Graham PD apprehends pirate radio on police channel
Graham police officers tracked down a radio that had been transmitting sounds of a barking dog named ‘L.T.’ over Young County law enforcement dispatch channels for months, interfering with first responders in the field and putting officers in potentially dangerous situations, Sheriff Travis Babcock said.
Sheriff Babcock recently announced a $1,000 reward for information about the person or people who were illegally transmitting the unauthorized radio chatter on a frequency that the first responders use to communicate with each other and with the emergency dispatcher.
The rogue transmissions –involving the dog and a man, woman and children yelling at each other and at “L.T.” to stop barking – were a daily occurrence familiar to law officers countywide. It got so bad that deputies sometimes had to call each other on cell phones to communicate, and Sheriff Babcock contacted the Federal Communications Commission for help.
“It’s started to interfere with the radio traffic, when we have deputies and officers out trying to communicate with dispatch,” he said. “Not only being a nuisance it’s a very bad safety situation and that’s what I’m concerned about more than anything.”
The Federal Communications Commission gave the sheriff a statement to broadcast, warning the radio pirate to cease operating on the emergency channel but nothing worked until two Graham police officer David Lipsey and Sgt. Tommie Shawver heard the chatter while patrolling on the morning of July 8.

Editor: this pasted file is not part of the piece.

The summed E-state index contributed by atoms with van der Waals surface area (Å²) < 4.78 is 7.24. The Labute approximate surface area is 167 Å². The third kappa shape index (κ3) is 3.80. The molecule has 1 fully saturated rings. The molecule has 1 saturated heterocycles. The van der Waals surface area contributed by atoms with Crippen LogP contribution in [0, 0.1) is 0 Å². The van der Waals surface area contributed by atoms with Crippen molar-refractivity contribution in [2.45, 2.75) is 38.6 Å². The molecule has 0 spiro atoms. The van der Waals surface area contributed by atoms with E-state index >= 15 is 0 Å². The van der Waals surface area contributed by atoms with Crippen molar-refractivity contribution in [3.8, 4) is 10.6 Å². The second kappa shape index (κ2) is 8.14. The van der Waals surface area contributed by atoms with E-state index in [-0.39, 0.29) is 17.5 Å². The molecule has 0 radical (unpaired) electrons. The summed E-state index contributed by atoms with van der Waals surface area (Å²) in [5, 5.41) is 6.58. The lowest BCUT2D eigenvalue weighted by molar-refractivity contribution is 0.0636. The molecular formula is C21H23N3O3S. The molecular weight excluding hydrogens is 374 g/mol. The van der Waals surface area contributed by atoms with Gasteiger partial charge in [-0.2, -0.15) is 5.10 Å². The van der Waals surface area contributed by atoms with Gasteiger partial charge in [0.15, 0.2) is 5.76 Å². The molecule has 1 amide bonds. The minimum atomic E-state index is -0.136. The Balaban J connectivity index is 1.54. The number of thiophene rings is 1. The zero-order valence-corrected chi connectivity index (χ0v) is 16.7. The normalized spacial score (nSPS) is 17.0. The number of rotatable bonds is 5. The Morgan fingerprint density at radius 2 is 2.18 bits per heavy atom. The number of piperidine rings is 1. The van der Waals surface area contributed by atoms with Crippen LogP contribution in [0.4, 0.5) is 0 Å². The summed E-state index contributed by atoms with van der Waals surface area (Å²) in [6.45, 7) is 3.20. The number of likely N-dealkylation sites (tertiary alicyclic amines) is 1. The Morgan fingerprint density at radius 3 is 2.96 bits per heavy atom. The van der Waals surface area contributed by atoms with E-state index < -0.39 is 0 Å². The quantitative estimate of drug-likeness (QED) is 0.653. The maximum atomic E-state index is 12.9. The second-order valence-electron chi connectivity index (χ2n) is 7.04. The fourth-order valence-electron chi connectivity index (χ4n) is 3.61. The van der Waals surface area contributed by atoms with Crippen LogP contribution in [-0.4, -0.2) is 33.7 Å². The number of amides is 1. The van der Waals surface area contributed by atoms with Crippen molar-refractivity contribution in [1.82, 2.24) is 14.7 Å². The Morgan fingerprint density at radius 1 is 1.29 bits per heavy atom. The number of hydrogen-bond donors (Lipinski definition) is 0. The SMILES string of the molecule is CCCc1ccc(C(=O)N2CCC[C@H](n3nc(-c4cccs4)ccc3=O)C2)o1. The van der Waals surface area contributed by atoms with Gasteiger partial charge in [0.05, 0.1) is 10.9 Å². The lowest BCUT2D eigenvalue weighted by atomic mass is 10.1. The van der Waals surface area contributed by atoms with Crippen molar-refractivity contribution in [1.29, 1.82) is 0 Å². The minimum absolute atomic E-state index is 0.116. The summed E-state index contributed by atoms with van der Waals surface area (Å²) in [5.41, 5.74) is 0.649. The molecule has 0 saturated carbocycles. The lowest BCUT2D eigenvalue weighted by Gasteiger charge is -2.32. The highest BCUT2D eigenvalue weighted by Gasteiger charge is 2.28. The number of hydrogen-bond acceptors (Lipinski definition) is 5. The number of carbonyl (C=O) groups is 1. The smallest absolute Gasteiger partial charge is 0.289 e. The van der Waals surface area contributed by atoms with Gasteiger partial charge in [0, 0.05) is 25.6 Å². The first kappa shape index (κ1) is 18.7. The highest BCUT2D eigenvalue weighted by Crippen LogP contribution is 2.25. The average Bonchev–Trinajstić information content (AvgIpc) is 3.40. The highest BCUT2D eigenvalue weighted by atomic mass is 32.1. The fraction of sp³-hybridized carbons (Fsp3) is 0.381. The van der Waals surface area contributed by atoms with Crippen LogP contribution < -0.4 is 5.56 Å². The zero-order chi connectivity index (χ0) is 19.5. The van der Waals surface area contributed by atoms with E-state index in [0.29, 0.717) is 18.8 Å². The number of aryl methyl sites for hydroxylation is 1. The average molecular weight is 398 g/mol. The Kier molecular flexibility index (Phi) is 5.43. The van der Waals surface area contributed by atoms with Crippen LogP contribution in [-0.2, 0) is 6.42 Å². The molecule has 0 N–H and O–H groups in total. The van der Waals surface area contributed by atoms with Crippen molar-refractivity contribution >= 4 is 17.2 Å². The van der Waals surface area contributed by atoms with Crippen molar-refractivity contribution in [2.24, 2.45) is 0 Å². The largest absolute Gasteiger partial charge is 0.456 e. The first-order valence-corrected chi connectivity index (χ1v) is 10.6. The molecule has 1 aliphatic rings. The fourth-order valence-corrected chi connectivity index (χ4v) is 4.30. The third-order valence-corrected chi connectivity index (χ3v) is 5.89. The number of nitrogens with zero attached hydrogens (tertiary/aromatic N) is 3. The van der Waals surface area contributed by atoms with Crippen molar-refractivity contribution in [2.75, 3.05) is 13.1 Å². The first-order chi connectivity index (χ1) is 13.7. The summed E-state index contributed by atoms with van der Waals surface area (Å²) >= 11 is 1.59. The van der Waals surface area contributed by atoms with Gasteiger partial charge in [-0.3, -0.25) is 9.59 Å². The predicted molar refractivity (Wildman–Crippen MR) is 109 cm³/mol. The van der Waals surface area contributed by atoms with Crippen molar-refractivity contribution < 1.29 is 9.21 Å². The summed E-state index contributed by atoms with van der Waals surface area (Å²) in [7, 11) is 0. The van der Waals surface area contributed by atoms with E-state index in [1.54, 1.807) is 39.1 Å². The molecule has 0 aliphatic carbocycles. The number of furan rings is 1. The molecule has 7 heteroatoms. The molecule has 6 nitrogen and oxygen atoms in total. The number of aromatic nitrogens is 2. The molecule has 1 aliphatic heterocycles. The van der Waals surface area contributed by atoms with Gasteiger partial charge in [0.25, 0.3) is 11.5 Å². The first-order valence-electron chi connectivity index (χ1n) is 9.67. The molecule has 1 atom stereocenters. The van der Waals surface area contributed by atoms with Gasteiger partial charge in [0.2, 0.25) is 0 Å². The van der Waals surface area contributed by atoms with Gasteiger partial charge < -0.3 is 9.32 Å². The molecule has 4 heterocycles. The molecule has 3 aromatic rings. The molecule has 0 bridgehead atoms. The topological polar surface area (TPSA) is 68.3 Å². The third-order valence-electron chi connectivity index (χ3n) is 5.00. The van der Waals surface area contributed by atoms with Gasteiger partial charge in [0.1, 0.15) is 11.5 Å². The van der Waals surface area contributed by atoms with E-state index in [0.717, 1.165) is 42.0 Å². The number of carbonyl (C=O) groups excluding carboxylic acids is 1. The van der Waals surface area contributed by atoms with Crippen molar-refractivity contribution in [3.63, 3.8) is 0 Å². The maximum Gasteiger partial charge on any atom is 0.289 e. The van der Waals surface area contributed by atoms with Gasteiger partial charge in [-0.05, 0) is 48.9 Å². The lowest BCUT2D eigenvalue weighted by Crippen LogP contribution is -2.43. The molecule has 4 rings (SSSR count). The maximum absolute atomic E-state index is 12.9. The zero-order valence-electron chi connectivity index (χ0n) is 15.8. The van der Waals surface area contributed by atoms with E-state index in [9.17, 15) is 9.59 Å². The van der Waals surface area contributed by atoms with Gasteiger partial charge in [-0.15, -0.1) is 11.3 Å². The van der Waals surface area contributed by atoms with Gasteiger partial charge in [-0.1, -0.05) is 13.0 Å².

“Officer Lipsey could hear that the location of the unauthorized radio traffic and believed that they were having their roof replaced,” Graham Police Department said in a statement. “Both officers located a house in the 1500 block of Dresser where they observed that the hammering sounds matched the radio traffic.”
Officer Lipsey knocked on the door and the homeowners “acknowledged that they had children and a dog named L.T., and a handheld radio, the police statement said.
Officer Lipsey got consent to search the house and found the voice-activated radio sitting on a windowsill in a charger – and it was transmitting, the statement said.
“Once they verified that the portable radio was transmitting on the Young County Sheriff ’s frequency they seized the portable radio,” the statement said.
The radio and the case have been turned over to Young County Sheriff ’s Office.
It was not immediately clear if the county would file charges against the owners of the radio. Sheriff Babcock said he had considered filing misdemeanor charges of interference with public duty. The perpetrator also could face federal charges for interfering with emergency communications, he said.